 Outlines are detailed with both the question and the concept.  Moderators lead a discussion rather than a question and answer format.  Initial questions regarding sensitive areas like drug use and incarceration tend to open the discussion.  To determine need open end questions followed by prompts and lists so everyone has a common understanding of the process.
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Focus Group Outline
3. You are all [FILL IN COMMON GROUP Community FEATURE]. What groups or communities do you belong to? Do they affect the way you seek and receive HIV/AIDS Care? 4. Just a show of hands – how many of you are in recovery or currently using substances? (Moderator verbalize response) Substance use
5. Again, just hands, how many of you have had Recently contact with prison or jail system in the past five or incarcerated six years? (Moderator verbalize response) 6. What are the most important HIV/AIDS services that you need to maintain or improve your health status? Do you receive it? Service need
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Focus Group Sessions
 Everyone in the group must agree to taping before recorder is turned on.  Participants are instructed to say their first name before a comment so they can be identified in when listening to the tape.  Moderators have a good deal of discretion about the order questions are introduced and prompts.  Moderators are instructed to verbalize non-verbal actions by participants so it is included in the analysis.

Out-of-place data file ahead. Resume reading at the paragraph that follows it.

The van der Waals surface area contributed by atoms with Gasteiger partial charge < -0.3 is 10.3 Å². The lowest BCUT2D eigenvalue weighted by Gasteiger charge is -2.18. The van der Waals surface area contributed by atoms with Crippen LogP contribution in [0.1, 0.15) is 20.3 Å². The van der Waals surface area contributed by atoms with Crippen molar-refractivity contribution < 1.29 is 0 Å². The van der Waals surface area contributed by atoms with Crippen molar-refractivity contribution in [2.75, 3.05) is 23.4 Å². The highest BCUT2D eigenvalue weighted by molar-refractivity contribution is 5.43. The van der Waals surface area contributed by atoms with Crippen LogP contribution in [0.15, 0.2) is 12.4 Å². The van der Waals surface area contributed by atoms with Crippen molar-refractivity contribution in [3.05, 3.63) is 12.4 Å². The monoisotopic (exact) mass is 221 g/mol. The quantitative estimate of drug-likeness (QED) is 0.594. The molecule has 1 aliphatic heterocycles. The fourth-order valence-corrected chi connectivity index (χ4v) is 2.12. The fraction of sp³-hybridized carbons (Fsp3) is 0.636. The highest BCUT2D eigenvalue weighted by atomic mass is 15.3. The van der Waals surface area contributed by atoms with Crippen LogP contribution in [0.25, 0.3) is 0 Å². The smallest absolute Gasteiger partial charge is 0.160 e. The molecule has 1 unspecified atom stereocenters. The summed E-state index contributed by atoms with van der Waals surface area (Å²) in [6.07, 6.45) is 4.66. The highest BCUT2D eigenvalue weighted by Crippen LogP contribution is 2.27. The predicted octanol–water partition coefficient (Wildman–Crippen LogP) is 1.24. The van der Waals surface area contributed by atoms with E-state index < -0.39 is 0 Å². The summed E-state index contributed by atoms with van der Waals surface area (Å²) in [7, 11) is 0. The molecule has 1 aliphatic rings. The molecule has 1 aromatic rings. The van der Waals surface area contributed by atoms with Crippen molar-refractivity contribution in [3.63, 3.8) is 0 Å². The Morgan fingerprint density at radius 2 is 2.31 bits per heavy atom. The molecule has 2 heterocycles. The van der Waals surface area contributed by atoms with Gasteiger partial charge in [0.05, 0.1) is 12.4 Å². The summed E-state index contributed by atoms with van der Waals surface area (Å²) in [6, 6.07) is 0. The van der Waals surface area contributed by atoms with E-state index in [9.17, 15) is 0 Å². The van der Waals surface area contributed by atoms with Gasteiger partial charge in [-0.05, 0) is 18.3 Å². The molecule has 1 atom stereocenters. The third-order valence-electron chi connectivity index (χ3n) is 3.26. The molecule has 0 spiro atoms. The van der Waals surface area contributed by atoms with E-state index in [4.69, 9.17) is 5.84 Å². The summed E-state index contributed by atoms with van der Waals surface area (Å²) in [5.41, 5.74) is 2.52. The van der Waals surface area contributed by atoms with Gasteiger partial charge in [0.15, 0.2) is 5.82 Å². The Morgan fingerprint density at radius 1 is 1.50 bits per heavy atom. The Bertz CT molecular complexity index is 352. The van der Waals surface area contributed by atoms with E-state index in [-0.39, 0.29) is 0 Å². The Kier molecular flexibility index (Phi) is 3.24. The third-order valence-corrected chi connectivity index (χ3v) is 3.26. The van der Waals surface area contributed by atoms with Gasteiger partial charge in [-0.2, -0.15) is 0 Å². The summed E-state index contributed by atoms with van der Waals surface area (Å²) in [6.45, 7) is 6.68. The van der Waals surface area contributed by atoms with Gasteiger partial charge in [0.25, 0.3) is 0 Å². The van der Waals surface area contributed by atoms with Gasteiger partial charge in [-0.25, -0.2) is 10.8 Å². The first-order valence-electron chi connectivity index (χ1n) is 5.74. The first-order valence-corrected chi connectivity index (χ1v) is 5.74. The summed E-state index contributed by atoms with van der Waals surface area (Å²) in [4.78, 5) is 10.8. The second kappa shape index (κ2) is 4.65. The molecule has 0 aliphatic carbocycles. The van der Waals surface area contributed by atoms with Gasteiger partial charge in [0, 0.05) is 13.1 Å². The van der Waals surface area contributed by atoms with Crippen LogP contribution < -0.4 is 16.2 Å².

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Analysis: Survey
SPSS is used to analyze data.
 For quarterly analysis, risk groups, race, and sex are used to weight data back to their populations estimates.  Cross tabulations of services, barriers, and behaviors on key populations.  Multidimensional scaling to determine types of barriers.  Graphs are used for presentations where it makes trends or data easier to understand.  To validate findings results are compared to other data sets and with published data.
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Analysis: Focus Groups
Focus groups were transcribed and coded for barriers and services.